Electric Cars Pose “Serious Threat To The Oil Industry”

OCT 23 2016 BY STEVEN LOVEDAY 93

Chevrolet Bolt, An Electric Car For The Masses

The Chevrolet Bolt, An Electric Car For The Masses

Fitch is a ratings agency that publishes highly influential financial ratings. Although we have been hearing for some time now that electric cars will eventually threaten the oil industry, Financial Times has cited Fitch’s recent report claiming that an oil industry “death spiral” is imminent, due to the rise of electric vehicles.

We Are Seeing Increased Growth Of Solar Fields And Wind Turbines In Many Areas

We Are Seeing Increased Growth Of Solar Fields And Wind Turbines In Many Areas

Many people continue to side with “Big Oil” and aren’t yet willing to admit that this is bound to happen, sooner than later. The Fitch report reads:

“An acceleration of the electrification of transport infrastructure would be resoundingly negative for the oil sector’s credit profile … In an extreme scenario where electric cars gained a 50 per cent market share over 10 years about a quarter of European gasoline demand could disappear.”

The report goes on to emphasize phrases such as “investor death spiral”, “serious threat”, and “resoundingly negative” impacts.

This is all in reference to the scenario that Fitch provides; a scenario in which investors pull monies from oil-related companies, making loans more expensive. It would result in a downward spiral, during which even having gas powered vehicles still on the road would make no difference.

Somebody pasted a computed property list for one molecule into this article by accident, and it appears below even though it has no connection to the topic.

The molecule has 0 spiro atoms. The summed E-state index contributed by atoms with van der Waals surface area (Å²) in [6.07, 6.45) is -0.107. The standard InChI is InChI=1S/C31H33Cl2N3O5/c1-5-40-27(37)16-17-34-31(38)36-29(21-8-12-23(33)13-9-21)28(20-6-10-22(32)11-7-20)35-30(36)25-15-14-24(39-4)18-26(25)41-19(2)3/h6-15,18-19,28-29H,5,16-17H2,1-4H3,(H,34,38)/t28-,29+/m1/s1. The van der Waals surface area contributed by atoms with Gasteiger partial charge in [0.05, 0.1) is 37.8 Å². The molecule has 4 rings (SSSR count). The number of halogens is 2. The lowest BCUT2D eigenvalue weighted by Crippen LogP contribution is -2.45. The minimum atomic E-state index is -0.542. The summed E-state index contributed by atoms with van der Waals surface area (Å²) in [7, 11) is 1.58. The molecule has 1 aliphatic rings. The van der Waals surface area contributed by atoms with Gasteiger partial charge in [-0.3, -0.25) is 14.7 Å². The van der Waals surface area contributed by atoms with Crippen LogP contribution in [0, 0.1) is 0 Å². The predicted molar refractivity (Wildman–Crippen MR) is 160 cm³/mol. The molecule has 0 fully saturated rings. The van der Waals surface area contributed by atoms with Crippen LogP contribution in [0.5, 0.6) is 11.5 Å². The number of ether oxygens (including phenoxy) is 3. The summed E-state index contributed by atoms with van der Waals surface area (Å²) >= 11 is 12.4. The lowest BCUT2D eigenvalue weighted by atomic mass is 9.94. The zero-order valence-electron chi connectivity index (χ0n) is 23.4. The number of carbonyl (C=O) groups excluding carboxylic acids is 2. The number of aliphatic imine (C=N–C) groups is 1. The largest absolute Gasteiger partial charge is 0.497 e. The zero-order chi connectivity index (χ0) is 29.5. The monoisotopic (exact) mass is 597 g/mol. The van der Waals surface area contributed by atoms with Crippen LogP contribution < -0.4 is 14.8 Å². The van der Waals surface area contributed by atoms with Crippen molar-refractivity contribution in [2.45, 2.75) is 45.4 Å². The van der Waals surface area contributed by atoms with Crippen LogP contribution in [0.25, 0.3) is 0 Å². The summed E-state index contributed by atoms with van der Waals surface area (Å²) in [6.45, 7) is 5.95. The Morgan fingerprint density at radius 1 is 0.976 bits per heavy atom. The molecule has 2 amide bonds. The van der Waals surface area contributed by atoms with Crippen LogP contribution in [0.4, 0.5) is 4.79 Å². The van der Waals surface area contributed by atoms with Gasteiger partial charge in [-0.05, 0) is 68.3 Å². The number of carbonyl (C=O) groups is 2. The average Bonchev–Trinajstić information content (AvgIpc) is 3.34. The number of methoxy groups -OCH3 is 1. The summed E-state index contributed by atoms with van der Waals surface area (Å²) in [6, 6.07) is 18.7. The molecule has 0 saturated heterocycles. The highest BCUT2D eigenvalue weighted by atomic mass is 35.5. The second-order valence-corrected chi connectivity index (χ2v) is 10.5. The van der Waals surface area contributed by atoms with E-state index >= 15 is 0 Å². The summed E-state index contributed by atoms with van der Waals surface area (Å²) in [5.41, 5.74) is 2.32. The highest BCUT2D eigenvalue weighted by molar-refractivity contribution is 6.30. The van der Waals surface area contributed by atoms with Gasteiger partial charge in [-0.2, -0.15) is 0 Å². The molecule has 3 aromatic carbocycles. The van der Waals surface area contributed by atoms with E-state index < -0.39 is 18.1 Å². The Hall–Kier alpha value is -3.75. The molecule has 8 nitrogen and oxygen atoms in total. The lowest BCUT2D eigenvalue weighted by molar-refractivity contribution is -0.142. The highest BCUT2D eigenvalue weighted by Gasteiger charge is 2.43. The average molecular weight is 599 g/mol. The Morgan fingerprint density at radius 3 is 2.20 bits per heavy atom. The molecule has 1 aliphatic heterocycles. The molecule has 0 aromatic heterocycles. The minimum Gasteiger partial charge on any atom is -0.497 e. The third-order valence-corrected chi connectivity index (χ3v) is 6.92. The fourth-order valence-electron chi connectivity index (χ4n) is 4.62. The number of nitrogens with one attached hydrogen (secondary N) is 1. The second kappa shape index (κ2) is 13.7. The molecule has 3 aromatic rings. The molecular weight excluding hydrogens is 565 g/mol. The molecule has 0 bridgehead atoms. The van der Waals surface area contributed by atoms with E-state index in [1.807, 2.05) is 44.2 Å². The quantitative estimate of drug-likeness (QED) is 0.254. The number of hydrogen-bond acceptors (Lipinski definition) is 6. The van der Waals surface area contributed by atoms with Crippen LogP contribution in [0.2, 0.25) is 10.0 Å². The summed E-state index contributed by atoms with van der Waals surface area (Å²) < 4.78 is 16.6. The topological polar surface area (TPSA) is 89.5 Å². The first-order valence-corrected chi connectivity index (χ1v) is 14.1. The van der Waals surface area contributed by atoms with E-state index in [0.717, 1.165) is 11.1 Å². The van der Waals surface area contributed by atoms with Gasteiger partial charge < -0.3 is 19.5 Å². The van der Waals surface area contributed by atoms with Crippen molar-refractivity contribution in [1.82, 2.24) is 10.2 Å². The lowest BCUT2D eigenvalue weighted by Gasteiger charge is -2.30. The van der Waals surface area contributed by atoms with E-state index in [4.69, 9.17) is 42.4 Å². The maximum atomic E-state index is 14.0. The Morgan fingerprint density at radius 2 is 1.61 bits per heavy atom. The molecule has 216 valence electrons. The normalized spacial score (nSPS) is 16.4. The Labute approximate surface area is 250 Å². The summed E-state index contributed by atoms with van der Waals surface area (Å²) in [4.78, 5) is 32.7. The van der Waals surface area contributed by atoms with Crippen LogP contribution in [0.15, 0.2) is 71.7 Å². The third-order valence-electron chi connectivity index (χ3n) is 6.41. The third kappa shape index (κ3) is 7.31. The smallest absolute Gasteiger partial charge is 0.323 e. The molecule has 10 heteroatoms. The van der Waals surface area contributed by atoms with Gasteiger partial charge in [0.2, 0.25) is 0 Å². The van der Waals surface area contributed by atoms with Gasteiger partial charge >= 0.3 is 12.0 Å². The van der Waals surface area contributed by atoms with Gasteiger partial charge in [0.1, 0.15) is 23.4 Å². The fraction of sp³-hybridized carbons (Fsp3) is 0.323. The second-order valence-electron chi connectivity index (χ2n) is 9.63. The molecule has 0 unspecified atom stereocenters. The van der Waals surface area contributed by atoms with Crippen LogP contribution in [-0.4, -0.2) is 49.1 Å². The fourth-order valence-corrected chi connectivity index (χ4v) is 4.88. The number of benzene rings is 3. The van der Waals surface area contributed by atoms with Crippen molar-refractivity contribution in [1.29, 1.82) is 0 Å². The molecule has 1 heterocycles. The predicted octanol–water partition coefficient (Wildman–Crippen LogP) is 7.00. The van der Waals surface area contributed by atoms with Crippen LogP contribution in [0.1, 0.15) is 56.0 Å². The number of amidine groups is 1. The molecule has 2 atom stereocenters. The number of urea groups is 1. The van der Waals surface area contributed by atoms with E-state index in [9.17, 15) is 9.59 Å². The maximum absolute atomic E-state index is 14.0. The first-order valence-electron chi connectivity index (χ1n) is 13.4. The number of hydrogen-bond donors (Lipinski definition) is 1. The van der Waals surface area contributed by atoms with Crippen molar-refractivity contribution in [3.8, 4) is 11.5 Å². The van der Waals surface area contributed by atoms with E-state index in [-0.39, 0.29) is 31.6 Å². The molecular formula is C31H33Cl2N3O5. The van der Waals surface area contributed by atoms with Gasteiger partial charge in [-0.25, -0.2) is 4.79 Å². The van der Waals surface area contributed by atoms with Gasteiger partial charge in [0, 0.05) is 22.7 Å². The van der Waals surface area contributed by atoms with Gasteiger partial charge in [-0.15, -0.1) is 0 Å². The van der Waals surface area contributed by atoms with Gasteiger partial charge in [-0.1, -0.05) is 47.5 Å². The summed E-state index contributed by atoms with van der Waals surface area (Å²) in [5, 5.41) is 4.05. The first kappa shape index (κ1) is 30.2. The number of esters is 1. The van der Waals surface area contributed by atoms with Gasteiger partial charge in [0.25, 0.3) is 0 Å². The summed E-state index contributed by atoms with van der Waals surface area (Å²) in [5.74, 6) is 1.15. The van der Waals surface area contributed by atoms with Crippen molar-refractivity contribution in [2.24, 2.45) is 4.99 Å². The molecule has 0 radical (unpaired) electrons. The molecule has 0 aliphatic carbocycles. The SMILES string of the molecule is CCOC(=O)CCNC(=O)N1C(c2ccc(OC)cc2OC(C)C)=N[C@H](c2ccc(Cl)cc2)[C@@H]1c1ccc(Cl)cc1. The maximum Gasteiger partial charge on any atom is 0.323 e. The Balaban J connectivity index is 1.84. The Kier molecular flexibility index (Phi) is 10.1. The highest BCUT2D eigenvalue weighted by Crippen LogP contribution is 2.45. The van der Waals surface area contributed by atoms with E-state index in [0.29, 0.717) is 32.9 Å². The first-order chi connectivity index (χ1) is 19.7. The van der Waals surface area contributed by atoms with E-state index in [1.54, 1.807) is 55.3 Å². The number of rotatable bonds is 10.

Not only would big oil companies suffer, but also utility companies relying on fossil fuel. Furthermore, energy storage systems, much like the batteries in EVs, could take the worry out of the inconsistency of solar and wind power. Thus, driving oil down even further.

Keep in mind that the report poses such a situation as a worst-case scenario. However, the direction that it follows and the provided explanation, all make perfect sense. Not only does it make sense, but it obviously leads to sustainability, is environmentally conscious, and in the end, will be more financially sound. We have known all of this for a long time, but it is nice to see that a company with some leverage and impact is taking notice and disseminating the information.

Oil companies still believe that electric vehicles are too expensive, gas prices are staying low, and ICE cars are reaching breakthroughs in fuel efficiency. This may all be true. But all are temporary. EV prices are coming down and this will continue. Gas prices never stays low forever. While ICE vehicles are more efficient than they once were, they are not very efficient. Without electricity as a factor, there is only so much that automakers can do to make cars any more efficient.